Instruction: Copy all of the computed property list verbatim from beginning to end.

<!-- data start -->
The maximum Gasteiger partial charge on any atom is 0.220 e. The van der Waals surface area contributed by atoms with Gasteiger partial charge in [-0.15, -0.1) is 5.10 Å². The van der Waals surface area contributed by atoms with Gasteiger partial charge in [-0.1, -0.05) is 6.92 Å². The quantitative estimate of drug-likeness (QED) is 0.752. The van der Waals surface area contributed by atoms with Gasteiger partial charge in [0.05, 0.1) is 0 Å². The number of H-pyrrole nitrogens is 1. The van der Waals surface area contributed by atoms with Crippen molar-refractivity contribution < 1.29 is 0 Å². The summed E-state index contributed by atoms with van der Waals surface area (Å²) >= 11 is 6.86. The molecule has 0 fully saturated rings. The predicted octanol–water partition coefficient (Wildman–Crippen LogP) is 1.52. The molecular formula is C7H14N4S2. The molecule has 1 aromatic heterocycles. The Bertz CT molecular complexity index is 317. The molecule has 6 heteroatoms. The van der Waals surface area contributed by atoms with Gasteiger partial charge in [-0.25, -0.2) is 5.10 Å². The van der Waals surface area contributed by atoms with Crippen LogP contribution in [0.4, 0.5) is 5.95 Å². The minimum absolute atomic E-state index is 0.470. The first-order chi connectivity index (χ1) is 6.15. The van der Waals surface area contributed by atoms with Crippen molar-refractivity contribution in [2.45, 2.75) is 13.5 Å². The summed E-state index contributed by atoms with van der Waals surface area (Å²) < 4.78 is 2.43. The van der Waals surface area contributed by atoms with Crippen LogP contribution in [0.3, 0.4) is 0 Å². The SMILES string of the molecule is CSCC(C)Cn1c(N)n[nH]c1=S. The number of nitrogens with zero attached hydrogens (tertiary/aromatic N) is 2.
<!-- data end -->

The maximum Gasteiger partial charge on any atom is 0.220 e. The van der Waals surface area contributed by atoms with Gasteiger partial charge in [-0.15, -0.1) is 5.10 Å². The van der Waals surface area contributed by atoms with Gasteiger partial charge in [-0.1, -0.05) is 6.92 Å². The quantitative estimate of drug-likeness (QED) is 0.752. The van der Waals surface area contributed by atoms with Gasteiger partial charge in [0.05, 0.1) is 0 Å². The number of H-pyrrole nitrogens is 1. The van der Waals surface area contributed by atoms with Crippen molar-refractivity contribution < 1.29 is 0 Å². The summed E-state index contributed by atoms with van der Waals surface area (Å²) >= 11 is 6.86. The molecule has 0 fully saturated rings. The predicted octanol–water partition coefficient (Wildman–Crippen LogP) is 1.52. The molecular formula is C7H14N4S2. The molecule has 1 aromatic heterocycles. The Bertz CT molecular complexity index is 317. The molecule has 6 heteroatoms. The van der Waals surface area contributed by atoms with Gasteiger partial charge in [-0.25, -0.2) is 5.10 Å². The van der Waals surface area contributed by atoms with Crippen LogP contribution in [0.4, 0.5) is 5.95 Å². The minimum absolute atomic E-state index is 0.470. The first-order chi connectivity index (χ1) is 6.15. The van der Waals surface area contributed by atoms with Crippen molar-refractivity contribution in [2.45, 2.75) is 13.5 Å². The summed E-state index contributed by atoms with van der Waals surface area (Å²) < 4.78 is 2.43. The van der Waals surface area contributed by atoms with Crippen LogP contribution in [0.3, 0.4) is 0 Å². The SMILES string of the molecule is CSCC(C)Cn1c(N)n[nH]c1=S. The number of nitrogens with zero attached hydrogens (tertiary/aromatic N) is 2.